Moving day is one of the most dreaded days. In theory it is exciting, but the day itself is always more complicated, takes longer and is more tiring than planned. The final result, however, is what gets most of us through - a new place, with a new slate for a new life. Not here though.
In the last couple of weeks, I spent two days helping with the relocalization of one of the IDP camps. Families in Camp Wolf 2 were being asked to move to nearby Camp Wolf 3. Wolf 2 was located on the grounds outside of a school that was ruined in the quake, but thanks to a large grant that the government of Jacmel received, a new school was going to be built on these grounds. Everyone living here needed to be moved out, and quickly, before the grant was lost. In fact, this was why we had done the night assessments a few weeks ago – to count the number of families in Wolf 2 that actually lived there and would thus need a new home, and to assess how much true space was available for these new families in Wolf 3. Relocalizing families is hard work. Over several days, you have to explain to them why they need to be shifted. You have to provide materials to help them pack up. You have to provide transportation and help and security.
On each day of the actual move, there was one team at Wolf 2, helping them prepare their stuff and taking down their tent as soon as they left (before other families could move in). At the same time, my team and I were preparing tents for them in Wolf 3 (they could only go up as the move began so that, yup, other families wouldn’t move in) and as each family arrived, I found a new home for them. From our perspective, it went fairly smoothly. But as I looked at these families move their meagre possessions from essentially one tent to another, I could only imagine what they must be going through. At the behest of the mayor, they were moving from where they spent the last 6 months building a community, only to have to start all over at this one. And they didn’t even get a choice in the matter.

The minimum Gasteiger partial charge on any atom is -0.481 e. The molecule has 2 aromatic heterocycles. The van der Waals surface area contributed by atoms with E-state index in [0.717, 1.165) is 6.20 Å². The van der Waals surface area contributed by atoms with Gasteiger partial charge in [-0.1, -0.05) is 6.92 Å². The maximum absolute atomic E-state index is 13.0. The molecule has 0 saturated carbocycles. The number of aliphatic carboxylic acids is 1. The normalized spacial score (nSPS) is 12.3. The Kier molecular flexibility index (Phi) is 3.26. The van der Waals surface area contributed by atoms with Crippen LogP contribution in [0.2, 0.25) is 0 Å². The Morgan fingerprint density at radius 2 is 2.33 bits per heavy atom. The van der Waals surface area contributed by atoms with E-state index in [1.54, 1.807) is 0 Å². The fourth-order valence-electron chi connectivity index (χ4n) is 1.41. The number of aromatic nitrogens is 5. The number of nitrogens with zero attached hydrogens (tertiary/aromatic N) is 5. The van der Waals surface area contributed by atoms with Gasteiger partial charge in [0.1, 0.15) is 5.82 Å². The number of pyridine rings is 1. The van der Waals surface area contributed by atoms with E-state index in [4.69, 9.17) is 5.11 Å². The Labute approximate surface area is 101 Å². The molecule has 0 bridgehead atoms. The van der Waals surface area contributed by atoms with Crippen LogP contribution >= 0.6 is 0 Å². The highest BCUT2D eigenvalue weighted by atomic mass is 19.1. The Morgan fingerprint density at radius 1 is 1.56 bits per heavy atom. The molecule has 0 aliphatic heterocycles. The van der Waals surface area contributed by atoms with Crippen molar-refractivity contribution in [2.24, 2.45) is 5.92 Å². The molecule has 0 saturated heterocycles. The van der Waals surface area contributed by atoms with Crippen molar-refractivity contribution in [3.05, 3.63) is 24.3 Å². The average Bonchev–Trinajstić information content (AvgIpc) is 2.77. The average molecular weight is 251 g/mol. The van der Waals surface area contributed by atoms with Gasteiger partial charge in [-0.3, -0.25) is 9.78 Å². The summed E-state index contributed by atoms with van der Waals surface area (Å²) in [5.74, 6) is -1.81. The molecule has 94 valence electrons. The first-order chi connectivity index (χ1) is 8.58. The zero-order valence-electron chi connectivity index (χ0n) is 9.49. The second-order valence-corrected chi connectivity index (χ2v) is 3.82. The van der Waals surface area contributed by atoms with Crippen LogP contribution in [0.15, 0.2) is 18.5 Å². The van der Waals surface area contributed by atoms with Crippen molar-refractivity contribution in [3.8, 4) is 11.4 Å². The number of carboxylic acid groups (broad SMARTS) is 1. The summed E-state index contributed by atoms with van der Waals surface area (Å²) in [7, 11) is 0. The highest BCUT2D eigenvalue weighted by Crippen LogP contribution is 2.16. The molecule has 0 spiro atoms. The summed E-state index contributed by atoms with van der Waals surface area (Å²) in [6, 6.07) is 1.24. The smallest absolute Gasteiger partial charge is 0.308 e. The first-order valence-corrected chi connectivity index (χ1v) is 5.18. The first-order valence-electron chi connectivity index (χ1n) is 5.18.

For the teams and me, it was tough work. Marching around the camp all day in the baking hot sun, putting up tents, making sure families were housed next to people they knew, I could feel myself wilting as the day went on, but it happened to be my birthday that day. The messages and wishes I kept receiving throughout the day kept me going strong. Having my birthday in the middle of the summer has always given me the chance to celebrate in interesting places and interesting ways, but this year was one of the most special celebrations yet. It was a difficult day for the families, to be sure, but we spent the day creating space for a brand new school for kids who have been out of school for far too long. That night was pretty special too. I got to celebrate over dinner and a cake with my new friends from around the world (who each sang to be in their language…..I got sung to 6 times!). I loved my birthday – Haitian style!
But the best part about this day? It was also a practice run for the upcoming BIG relocalization....families from Pinchinat are starting to move out on Monday! Finally!!!!